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The road not traveled

Sure it's easier sitting in the cheap seats, center field, and critiquing the administration, those guys who are in the thick of it, doing the heavy lifting. But because the stakes are so high, because raging fires are burning internationally and domestically, getting it right becomes hugely important. Regrettably, the group occupying the White House has devolved into the gang that can't shoot straight. This crowd of neocons has done real damage to America, our place in the world, and the fallout from their policies (or lack of same) will ripple ever outward for years to come.

Perhaps it's unfair to focus on one particular moment which occurred recently at the G-8 Conference in Europe, but it seemed so distressingly typical. A table had been set for the world leaders, and President Bush was one of the first seated. Others were still milling about in discussion. Prime Minister Blair was standing to Bush's left, leaning forward. They were discussing the nascent war between Hezbollah and Israel. Before Bush said anything, he took a bite of a roll and while chewing, leaned back and made a comment to Blair about the United Nation's Kofi Anan, a comment that ended with an expletive. Bush reportedly said that he wished that Anan would take care of this **** and call Syria. The conversation was picked up by an open microphone, unbeknownst to the two men.

It was an inane, unhelpful comment, not because of the blue language, but because of its lack of content. But then Bush seems all too often out of his depth, chillingly so at times, considering the possible consequences. Sitting at a conference table, surrounded by his cabinet, or slouching at a podium, he seems pained &

his smile forced, the jokes lame, his words an indication of either a lack of understanding or an overriding disinterest in what is before him. If pushed at a press conference, he often bristles and looks for a change of subject. To watch these psycho dramas is immensely difficult, made more so when standing next to Bush is a world leader, poised and articulate (Blair, for example), the contrast startling.

But it isn't just the pundits from the cheap seats taking hypercritical potshots at this administration, lamenting what is now passing for governance. Americans are watching and clearly concerned, wondering how much damage can be done by this White House before this second term is finally completed.

A recent NBC/Wall Street Journal poll, conducted from July 21-24, found that nearly two-thirds of the public don't believe life for their children's generation will be better than it has been for them; nearly 60 percent are doubtful that the Iraq war will come to a successful conclusion; among those who believe our country is on the wrong track, 80 percent say it's part of a long term trend. Only 12 percent think the problems are short-term.

According to the numbers, America's pessimism is increasing as violence escalates in Iraq (some 100 civilians die each day), the war between Hezbollah and Israel threatens to be increasingly violent and protracted, and domestic issues (where to being?) continue to be unresolved. Forty-five percent approve of Bush's handling of the Israeli-Hezbollah conflict thus far, and 53 percent said they believe the conflict will likely lead to a major Middle East war involving other countries.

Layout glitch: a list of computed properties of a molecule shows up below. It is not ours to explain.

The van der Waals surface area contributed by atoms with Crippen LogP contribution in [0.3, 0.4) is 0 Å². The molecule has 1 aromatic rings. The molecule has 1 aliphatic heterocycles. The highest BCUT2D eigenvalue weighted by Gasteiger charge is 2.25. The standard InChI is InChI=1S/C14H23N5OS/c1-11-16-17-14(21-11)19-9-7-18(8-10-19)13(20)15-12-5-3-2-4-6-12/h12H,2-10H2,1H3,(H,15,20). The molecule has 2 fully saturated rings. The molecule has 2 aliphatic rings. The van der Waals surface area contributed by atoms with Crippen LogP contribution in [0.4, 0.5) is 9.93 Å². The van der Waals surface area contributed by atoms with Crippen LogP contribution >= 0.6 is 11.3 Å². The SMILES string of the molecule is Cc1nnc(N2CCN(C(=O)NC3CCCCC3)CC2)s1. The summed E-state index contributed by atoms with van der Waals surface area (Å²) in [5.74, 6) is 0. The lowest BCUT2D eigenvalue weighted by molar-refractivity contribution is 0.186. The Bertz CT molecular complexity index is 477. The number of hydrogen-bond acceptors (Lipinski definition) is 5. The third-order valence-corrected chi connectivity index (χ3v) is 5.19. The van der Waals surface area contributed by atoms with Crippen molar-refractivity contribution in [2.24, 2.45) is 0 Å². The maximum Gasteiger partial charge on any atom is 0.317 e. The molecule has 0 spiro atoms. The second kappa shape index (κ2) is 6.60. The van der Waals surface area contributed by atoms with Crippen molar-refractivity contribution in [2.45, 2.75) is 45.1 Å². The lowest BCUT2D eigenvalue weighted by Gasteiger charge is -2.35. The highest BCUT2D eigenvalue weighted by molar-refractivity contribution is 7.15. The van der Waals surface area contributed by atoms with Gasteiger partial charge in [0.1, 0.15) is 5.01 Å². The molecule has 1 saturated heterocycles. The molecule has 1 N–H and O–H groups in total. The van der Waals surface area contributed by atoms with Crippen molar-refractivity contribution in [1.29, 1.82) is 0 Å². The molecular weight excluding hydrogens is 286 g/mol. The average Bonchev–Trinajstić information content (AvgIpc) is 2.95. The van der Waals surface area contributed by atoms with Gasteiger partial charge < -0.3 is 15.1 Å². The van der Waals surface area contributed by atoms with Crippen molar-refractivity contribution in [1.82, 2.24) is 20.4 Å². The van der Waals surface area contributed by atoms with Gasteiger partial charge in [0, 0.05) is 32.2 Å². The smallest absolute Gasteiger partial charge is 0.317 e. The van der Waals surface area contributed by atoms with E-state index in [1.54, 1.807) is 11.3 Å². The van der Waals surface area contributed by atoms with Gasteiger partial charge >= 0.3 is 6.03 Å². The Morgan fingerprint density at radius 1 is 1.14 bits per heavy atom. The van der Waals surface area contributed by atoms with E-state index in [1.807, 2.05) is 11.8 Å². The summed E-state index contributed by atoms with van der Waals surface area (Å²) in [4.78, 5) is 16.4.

Only 27 percent think the country is headed in the right direction and over the last year President Bush's job approval has hovered below 40 percent with just 34 percent approving his handling of Iraq.

Few presidents have been offered a more momentous opportunity (free of reelection considerations) to step forward and propose that we view our place in the world from an entirely new perspective. The urgency is great; a crossroad's moment is upon us. And yet, there seems to be an abiding vacuum at the top, a lack of imagination, and an inability to assess situations clearly &

absent the neocon's wish list which has proven to be a flight of disastrous fancy, or pandering to a narrow religious base.

To watch this slide toward ignominy is disconcerting, frustrating and ultimately sad.

Meanwhile, America is desperate for leadership, for men and women of stature, of intellect, of robust curiosity, possessing the breadth and depth to grasp complex ideas and the ability to seize the moment. It matters not a wit if they are Republican or Democrat. What matters is that they possess the courage to speak the truth. To think and act boldly and humanely. To restore the checks and balances of our democracy. To honor the Constitution and its carefully crafted limitations of executive power. That may be then; but this is now. And so we watch the months slip by, and there's nothing to be done but wait. Wait until November. Wait until 2008. Wait while the opportunities to act become sclerotic, and events take shape without us.